CMOS Circuit Design for RF Sensors / Edition 1

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Overview

CMOS Circuit Design for RF Sensors is about CMOS circuit design for sensors and actuators to be used in wireless RF systems. The main application is implantable transducers for biomedical purposes, such as sensing of nerve signals, and electrical stimulation of nerves. Special focus is put on the power and data link in a wireless system with transducers which are powered via an RF link. Novel principles and methods are presented for the regulation of power to the sensors and for the distribution of data and power in an implanted transducer system. One of the main problems in such systems is the transmission of power via an RF link. This problem is analyzed in detail and solutions incorporating an RF magnetic link to the transducers are identified. The theoretical results are supported by experimental results from CMOS chips, including a system chip for functional electrical stimulation (FES). The work shows that a System on Chip (SoC) solution is feasible using CMOS technology for the RF sensors. The only components which cannot be integrated on the chip are the antenna coil and a capacitor for energy storage.

CMOS Circuit Design for RF Sensors will be a useful reference for academics as well as research scientists who are active in the field of analog circuit design and sensors.

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Product Details

Table of Contents

1 Introduction 1

2 Link design 7

2.1 Circuit-level link description 9

2.1.1 Transformer model 9

2.1.2 Transfer functions 11

2.1.3 Range 15

2.2 Electromagnetic view 16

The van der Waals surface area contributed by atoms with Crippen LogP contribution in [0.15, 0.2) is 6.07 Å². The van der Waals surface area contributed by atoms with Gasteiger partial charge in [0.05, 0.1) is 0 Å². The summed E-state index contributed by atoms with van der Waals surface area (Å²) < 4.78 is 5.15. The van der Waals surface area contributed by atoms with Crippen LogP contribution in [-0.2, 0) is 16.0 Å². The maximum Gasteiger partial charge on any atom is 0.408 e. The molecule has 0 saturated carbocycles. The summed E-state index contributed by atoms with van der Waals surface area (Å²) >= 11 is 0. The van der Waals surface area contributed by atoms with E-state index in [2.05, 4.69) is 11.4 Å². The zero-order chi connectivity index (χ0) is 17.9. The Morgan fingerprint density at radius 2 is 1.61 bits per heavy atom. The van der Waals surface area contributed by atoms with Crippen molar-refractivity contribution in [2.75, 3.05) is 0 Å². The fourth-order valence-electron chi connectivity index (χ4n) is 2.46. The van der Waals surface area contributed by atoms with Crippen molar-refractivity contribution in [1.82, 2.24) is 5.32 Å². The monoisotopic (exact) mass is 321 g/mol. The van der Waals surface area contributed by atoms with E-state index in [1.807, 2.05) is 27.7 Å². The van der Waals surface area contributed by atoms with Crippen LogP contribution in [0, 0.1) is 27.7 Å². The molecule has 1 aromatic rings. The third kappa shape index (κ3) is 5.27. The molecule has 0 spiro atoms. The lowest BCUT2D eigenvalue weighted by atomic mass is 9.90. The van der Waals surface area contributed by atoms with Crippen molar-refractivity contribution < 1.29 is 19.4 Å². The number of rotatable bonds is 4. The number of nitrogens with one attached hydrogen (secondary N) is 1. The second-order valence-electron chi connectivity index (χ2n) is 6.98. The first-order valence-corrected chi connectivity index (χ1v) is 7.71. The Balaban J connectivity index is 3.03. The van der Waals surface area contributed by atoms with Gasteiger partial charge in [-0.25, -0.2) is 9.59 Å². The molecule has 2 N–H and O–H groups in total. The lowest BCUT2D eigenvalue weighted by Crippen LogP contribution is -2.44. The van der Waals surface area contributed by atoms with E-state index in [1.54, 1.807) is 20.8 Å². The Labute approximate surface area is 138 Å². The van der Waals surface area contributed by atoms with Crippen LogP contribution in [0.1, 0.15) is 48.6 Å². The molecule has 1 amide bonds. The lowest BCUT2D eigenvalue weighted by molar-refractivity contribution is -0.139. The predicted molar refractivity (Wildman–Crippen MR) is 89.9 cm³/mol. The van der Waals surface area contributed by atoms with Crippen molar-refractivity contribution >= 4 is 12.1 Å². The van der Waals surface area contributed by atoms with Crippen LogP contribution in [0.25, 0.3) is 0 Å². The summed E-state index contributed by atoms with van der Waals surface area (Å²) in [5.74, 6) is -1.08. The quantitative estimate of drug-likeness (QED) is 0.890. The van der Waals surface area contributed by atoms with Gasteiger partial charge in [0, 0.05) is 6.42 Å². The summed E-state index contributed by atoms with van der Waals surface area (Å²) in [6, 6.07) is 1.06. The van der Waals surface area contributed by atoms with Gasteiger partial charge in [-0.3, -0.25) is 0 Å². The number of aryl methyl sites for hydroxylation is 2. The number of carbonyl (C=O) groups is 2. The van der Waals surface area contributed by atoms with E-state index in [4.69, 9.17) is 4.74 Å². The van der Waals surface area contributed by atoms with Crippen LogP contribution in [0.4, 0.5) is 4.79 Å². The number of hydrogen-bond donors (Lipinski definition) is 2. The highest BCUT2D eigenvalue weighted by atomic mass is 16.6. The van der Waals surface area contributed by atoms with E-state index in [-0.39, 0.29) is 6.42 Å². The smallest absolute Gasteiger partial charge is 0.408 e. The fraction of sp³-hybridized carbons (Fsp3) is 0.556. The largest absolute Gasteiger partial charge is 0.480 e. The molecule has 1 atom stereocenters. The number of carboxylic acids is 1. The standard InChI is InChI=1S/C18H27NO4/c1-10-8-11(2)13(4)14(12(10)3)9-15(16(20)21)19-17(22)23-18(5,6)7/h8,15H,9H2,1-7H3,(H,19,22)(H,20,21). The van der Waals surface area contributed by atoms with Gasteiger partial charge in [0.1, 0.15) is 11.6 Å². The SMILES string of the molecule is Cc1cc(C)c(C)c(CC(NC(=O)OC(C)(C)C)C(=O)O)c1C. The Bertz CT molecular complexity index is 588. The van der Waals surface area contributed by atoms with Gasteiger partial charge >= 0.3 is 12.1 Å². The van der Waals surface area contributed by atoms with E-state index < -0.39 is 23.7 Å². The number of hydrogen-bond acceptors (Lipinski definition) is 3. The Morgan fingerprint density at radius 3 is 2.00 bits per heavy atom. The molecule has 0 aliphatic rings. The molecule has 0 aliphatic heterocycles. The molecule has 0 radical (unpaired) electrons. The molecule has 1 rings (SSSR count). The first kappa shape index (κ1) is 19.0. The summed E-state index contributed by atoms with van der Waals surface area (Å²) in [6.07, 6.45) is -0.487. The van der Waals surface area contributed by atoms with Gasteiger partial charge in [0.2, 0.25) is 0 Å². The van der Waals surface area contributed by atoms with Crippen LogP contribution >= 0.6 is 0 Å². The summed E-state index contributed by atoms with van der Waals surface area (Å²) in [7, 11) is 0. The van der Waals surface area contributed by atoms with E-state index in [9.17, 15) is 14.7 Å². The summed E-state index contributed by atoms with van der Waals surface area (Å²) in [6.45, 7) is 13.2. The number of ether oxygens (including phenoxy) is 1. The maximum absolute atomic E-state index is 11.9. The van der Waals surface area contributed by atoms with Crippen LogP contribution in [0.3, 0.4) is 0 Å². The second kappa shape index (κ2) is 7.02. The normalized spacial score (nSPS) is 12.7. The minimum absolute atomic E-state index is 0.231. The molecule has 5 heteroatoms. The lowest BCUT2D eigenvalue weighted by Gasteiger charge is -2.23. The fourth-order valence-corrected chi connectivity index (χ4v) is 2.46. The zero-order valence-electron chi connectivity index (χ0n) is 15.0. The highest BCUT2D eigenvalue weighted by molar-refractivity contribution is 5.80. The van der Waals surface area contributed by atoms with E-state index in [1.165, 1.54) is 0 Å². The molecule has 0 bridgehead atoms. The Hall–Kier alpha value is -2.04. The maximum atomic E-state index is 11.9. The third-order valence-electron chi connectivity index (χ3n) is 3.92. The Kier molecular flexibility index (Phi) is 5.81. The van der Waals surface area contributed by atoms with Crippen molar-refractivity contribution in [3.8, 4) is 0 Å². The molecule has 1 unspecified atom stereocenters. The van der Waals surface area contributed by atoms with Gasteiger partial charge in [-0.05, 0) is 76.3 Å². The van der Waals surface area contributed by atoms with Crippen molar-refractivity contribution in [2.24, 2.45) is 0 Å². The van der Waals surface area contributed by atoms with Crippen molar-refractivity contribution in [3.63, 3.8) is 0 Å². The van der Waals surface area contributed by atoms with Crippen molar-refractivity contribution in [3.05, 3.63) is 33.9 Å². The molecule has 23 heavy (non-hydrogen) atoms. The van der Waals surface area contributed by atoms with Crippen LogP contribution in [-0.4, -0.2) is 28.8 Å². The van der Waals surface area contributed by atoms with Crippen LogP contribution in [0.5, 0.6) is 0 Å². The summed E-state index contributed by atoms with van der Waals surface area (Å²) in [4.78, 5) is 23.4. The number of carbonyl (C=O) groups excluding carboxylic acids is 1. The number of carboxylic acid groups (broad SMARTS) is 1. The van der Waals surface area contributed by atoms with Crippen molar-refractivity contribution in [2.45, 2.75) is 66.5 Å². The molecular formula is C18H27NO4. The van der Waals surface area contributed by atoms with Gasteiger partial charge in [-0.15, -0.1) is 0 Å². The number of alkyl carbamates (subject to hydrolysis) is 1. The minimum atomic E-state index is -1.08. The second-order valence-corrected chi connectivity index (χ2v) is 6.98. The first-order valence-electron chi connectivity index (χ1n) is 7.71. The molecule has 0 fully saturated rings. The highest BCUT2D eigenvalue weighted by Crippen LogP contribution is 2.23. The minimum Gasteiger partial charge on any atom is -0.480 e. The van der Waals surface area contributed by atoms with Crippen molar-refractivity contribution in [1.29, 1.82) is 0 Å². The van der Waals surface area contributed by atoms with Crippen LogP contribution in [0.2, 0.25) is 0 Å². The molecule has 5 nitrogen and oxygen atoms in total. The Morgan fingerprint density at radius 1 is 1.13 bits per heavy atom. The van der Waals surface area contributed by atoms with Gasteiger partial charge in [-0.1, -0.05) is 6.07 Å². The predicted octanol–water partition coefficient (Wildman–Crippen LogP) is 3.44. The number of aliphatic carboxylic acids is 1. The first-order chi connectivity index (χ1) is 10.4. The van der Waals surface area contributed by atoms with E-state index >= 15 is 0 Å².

2.2.1 Field calculations 17

2.2.2 Radiated power 19

2.2.3 Effect of geometry on coupling 19

2.2.4 Induced voltages 21

2.3 Coil design 23

2.3.1 Area versus inductance 23

2.3.2 Planar inductors 23

2.3.3 Field simulations 25

2.4 Transmitter design 26

2.4.1 Architectures 26

2.4.2 Implementations 30

2.4.3 Performance 33

3 Receivers 37

3.1 Requirements 37

3.1.1 Special conditions 38

3.1.2 Frequency allocation 40

3.1.3 Previous designs 41

3.2 Basic single-ended receiver 44

3.3 Low-power ASK demodulator 46

3.3.1 Passive input network 47

3.3.2 Squarer 48

3.3.3 Low-pass filter 49

3.3.4 Level detector 51

3.3.5 Experimental results 52

4 Power supply management 55

4.1 Shunt regulator 57

4.1.1 Regulator stability 58

4.1.2 Implementation 63

4.1.3 Design considerations 69

4.1.4 Figure of merit 72

4.1.5 Shunt test results 74

4.2 Rectifiers 76

4.2.1 Topologies 78

4.2.2 Dynamic full bridge behavior 83

4.2.3 CMOS full bridge 91

4.2.4 Experimental rectifier data 103

4.3 Internal linear regulators 106

4.3.1 Applications of linear regulators 108

4.3.2 Regulator architectures 110

4.3.3 A regulator proposal 114

4.3.4 Measurement results 119

4.3.5 Isolation performance 120

4.4 Supply quality 122

4.4.1 Contributing factors 123

4.4.2 Supply path functionality 124

5 Reference circuits 127

5.1 Bandgap references 128

5.1.1 Basic structure 129

5.1.2 Design considerations 130

5.1.3 Measurement results 133

5.1.4 Output resistance 136

5.2 Bias signal generation 136

5.2.1 Bias cells 136

5.2.2 Inversion limits for degenerate mirrors 137

5.3 Reset circuits 139

5.3.1 Reset strategy 140

5.3.2 An effective low-power reset circuit 142

5.3.3 Measurements 144

5.3.4 Other circuits 144

6 Case studies 147

6.1 Stimulator chip 147

6.1.1 Packaging 151

6.1.2 Spatial arrangement 152

6.1.3 Substrate design 155

6.1.4 Coil fabrication results 156

6.1.5 Measurements 157

6.2 Two-chip system transceiver 158

6.2.1 System overview 159

6.2.2 Bus communication 162

6.2.3 Results 162

Conclusion 165

Bibliography 169

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